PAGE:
Don’t Follow Best Practices!

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MarketingYaagneshwaran Ganesh, head- global marketing at Corporater, on how not to follow the herd and focus on being distinct

If you are a fan of best practices, thing again! A closer look at some of the most successful organizations in recent times and also the organizations that have been lost in the clutter, it is becoming very clear that best practices may not be an option anymore. This might actually challenge your current marketing approach but will surely give you a taste of times ahead.

To give you some reassurance, I’m not calling for a blatant disregard for existing methodologies or practices, but strongly recommending you to take a critical eye as to whether or not they are appropriate; despite the fact they’re already in use.

 Let’s understand why the best practices might not be your option anymore.

Marketing goals of one organization may be completely different from the goals of an immediate competitor.The more an organization is inclined to best practices, the more they look like their competition.Surveys suggest that even if organizations follow a practice it for good; it would be advisable that they ensure the practice is tweaked according to their organization. “Alignment” is the buzzword when organizations try to adapt these practices.

The classic caseof Amazon Fire Phone failure

Putting perspective to the classic recent failure of Amazon Fire Phone, it did not manage to kindle fire. (Although Kindle and Fire are both Amazon products, no pun intended). Historically, Amazon has a reputation of understanding their customers well and being very precise with innovative devices such as Kindle e-readers, which was the first of its kind and highly successful.

But when Amazon launched the Fire Phone last year it tried to enter into the smart phone market that was already crowded with several players and it never really took off.The move seemed more like following the herd and was vastly contradicting its DNA that is based on differentiation. Neither was the product different, nor was their pricing that averaged alongside the existing market players.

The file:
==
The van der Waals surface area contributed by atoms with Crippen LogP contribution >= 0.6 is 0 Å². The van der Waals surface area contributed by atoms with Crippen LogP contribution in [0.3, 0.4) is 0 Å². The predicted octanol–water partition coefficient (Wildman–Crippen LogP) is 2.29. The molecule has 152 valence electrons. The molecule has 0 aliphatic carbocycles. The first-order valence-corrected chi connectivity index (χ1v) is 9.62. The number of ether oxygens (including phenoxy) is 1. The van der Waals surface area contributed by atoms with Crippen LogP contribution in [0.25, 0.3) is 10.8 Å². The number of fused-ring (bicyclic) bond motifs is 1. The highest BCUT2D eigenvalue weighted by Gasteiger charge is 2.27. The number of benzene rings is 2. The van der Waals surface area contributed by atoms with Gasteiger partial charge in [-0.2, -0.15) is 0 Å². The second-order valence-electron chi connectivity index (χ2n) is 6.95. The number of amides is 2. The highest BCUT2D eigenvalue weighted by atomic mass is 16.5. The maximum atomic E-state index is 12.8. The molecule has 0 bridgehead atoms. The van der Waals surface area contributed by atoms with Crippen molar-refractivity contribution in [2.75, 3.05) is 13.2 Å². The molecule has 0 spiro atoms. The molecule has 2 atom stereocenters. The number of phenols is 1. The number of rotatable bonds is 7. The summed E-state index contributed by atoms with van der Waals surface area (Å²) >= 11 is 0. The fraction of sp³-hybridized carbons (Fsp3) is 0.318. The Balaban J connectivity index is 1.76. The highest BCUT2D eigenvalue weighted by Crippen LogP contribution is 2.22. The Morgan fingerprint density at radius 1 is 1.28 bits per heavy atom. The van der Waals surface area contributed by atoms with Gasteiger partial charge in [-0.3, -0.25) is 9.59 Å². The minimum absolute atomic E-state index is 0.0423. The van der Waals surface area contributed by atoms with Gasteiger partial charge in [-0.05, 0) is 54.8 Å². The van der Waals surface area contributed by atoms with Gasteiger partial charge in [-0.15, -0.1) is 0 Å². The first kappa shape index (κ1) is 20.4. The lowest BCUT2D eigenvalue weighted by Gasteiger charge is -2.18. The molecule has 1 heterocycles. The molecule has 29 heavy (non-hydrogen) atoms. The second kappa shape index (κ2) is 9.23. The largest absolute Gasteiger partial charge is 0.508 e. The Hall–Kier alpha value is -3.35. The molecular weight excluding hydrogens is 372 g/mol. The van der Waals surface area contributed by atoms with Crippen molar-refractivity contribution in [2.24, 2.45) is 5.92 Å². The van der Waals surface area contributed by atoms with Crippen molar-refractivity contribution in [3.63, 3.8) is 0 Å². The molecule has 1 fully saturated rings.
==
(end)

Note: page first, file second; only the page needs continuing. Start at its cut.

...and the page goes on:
Beyond organizations, sometimes best practices may not even suit a geographic market, for example, we have seen that organized retail has enjoyed very limited success in India. More cases of failure due to this herd-like behavior are the busting of several companies during the dotcom crash, failure of several automotive companies in Detroit. They all have one thing in common, i.e. their commonality among peers. They followed all industry standards and best practices, but didn’t have much to differentiate.

 Don’t Play the Pricing Game

We cannot have a world of marketing where everyone does the same set of things, with ATL and BTL media and spam everyone possible. By doing so, one not only upsets a prospect, but loses the opportunity to create a genuine chance to do business with them. Further, the approach might seem completely contradicting when the organization tries to differentiate your product from the competition. Successful organizations have always shown differentiation in their approach. They wouldn’t want to be sounding and offering the same as their competitor, where it all boils down to the pricing game and customer settling for the cost-effective one. More so for a start-up, that is trying to establish its market space or trying to attract investments should think twice before implementing a best practice.

It is important to challenge the status quo especially the ones surrounding best practices, as these debates usually lead to a very fertile ground. It has been my experience that whenever methodologies and benchmarks become a priority, objectivity is removed from the equation.Differentiation may not be appreciated initially at the top, but the cult around Harley Davidson would have never been possible if not for the differentiation, LinkedIn would have never been a star, had they gone the Orkut or the Facebook way.

But throwing light on differentiation, one needs to be cautious and recognize the fact that being noticed and being remarkable are never the same. Crossing the road naked will get you noticed but only to get stoned. Marketing is beyond pulling out stunts, it’s about being sensitive to customers and their personalities and getting aligned with them. What and how to differentiate, would depend on what the customer or the market cares about and yet understanding that what is relevant today, may not be relevant tomorrow, so it takes commitment to not rest on your laurels and keep the momentum.

Aligning with the customer is more important than aligning with a competitor or a best practice.